Updated: 2010-07-13 07:59
Reports in some foreign media outlets that Beijing considers South China Sea a part of its "core interests" have caused concern among some countries.
This has happened because they have grossly misunderstood China's actions. China is a large country with huge marine resources, but it does not have enough power to protect them.
It is strengthening its marine strategy and its navy to protect its core national interests and not to pose a threat to any country. The People's Republic of China has never infringed upon any country's marine rights. On the contrary, other countries have violated its marine rights and interests repeatedly.
History shows no country can be a great power without a strong naval force. And no country in modern times has faced greater threats from the sea as China. It is thus logical for it to develop and modernize its marine force.
China's sea-related problems are three-fold. First, China has very complicated and intractable problems with its waters-sharing neighbors. Longstanding disputes over China's core interests in the Yellow Sea, East China Sea, Taiwan Straits and the South China Sea come to the fore from time to time.
The subjects of these disputes range from sovereign control of islands to delimitation of exclusive economic zones. For example, the dispute over the South China Sea involves conflicting claims of several parties in the region and interference of outside powers.
Second, China has some inherent internal weaknesses and faces outside threats to its marine interests. Internally, the country is yet to build a sound naval force, and its ocean strategy lags far behind its economic and political strategies. Externally, it has lost valuable resources when other powers have seized its islands and exploited its waters. It faces threats to its sea lanes, too.
By misinterpreting the United Nations Convention on the Law of the Sea and basing their actions on the so-called principles of "adjacency, prescription and security", some countries have violated its rights over islands, reefs and territorial waters.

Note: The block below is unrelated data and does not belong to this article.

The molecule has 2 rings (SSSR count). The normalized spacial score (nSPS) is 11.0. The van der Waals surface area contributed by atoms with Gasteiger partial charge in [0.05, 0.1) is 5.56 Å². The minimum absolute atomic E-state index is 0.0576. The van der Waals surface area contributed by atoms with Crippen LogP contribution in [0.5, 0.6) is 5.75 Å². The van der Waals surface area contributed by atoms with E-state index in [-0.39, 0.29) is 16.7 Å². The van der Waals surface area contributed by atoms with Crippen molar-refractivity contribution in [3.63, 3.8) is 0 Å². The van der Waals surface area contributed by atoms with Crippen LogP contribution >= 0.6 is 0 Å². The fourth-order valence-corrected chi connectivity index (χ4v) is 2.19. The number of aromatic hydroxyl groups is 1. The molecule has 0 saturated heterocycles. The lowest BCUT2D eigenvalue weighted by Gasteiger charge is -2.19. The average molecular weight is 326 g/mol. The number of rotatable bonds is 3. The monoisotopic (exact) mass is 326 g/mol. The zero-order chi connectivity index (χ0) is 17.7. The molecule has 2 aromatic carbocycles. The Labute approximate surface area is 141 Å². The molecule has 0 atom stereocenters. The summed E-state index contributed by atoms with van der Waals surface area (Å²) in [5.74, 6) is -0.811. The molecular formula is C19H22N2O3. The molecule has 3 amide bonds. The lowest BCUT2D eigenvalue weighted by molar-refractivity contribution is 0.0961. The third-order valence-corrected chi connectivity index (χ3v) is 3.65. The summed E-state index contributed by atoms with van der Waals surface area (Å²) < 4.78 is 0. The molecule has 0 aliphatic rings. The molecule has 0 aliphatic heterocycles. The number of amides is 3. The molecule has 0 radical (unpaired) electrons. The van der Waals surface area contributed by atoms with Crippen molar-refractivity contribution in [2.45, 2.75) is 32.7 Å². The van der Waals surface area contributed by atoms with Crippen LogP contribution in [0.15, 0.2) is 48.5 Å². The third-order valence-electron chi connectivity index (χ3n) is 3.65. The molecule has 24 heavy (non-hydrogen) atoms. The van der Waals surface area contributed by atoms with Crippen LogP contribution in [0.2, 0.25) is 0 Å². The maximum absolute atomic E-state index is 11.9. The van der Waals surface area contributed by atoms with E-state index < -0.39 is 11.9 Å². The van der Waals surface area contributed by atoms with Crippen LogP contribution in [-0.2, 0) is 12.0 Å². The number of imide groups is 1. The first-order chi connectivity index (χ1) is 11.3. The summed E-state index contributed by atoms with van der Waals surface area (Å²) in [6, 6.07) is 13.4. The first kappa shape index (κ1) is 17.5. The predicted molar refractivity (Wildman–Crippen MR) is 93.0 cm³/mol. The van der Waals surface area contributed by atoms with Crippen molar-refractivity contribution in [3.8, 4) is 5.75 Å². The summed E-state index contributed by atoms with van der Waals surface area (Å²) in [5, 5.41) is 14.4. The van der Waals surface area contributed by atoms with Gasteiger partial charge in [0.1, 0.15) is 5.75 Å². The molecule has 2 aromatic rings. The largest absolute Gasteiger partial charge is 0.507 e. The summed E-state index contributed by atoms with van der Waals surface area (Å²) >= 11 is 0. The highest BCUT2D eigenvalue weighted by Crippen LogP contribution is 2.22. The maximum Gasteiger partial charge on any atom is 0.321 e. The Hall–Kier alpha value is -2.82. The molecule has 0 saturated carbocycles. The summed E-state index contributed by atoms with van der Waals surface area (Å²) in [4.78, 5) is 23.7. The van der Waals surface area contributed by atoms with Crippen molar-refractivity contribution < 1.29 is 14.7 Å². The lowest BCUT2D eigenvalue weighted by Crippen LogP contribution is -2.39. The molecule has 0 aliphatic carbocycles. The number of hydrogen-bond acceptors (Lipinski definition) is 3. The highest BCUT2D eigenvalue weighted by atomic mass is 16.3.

Third, these disputes are seriously depleting China's strategic resources. For example, it is impossible to resolve the disputes over the South China Sea to the mutual benefit of all because of the huge differences in the political stances, sincerity and tactics of the other parties. China has to use an enormous part of its economic and diplomatic resources in its efforts to settle such issues with every country that has a stake in the region.
Seas have played a very important role in the development of a country. And their importance has multiplied manifold in the era of globalization. In order to secure its maritime resources, waterways and national security, a country has to defend its sea rights and interests.
The disputes over rights and interests in the East China Sea, Taiwan Straits and the South China Sea are the remnants of the history of invasions of China from across the seas and colonial rule. But China's claims are based fully on historical facts. Its territorial sovereignty, strategic resources and trade routes comprise its core interests, and like any other country China will never compromise them.
Rapid economic development and rising national strength have given China the chance to make it clear to the international community that it will never compromise its core interests.
By adding the South China Sea to its core interests, China has shown its determination to secure its maritime resources and strategic waters. Its South China Sea strategy should thus be seen as a move to make up for its past ignorance about sea power and not as an aggressive expansionist measure.
China's foreign policy has always depended on a "soft, gentle" approach, and it has practiced the doctrine of "setting aside disputes and working for joint development" of the seas with neighboring countries. Its new naval development strategy is a continuation of this approach and aimed exclusively at "offshore defense".
While securing its core interests, China will continue to cultivate friendly ties with neighbors, increase regional cooperation and seek common development. It has no intention of posing a threat to other countries. But it has to change its backward marine strategy to suit the changing times.
Its strategic initiatives should not be misunderstood by other countries - something that the West often does. The West, because of its tainted glasses, sees China's military modernization as military expansionism with potential strategic aggression.
What Western politicians and media do not understand is China's need to safeguard its security to ensure sound economic and social development. It's a matter of perspective that the West considers a dragon as a symbol of "evil" when in China it signifies "luck".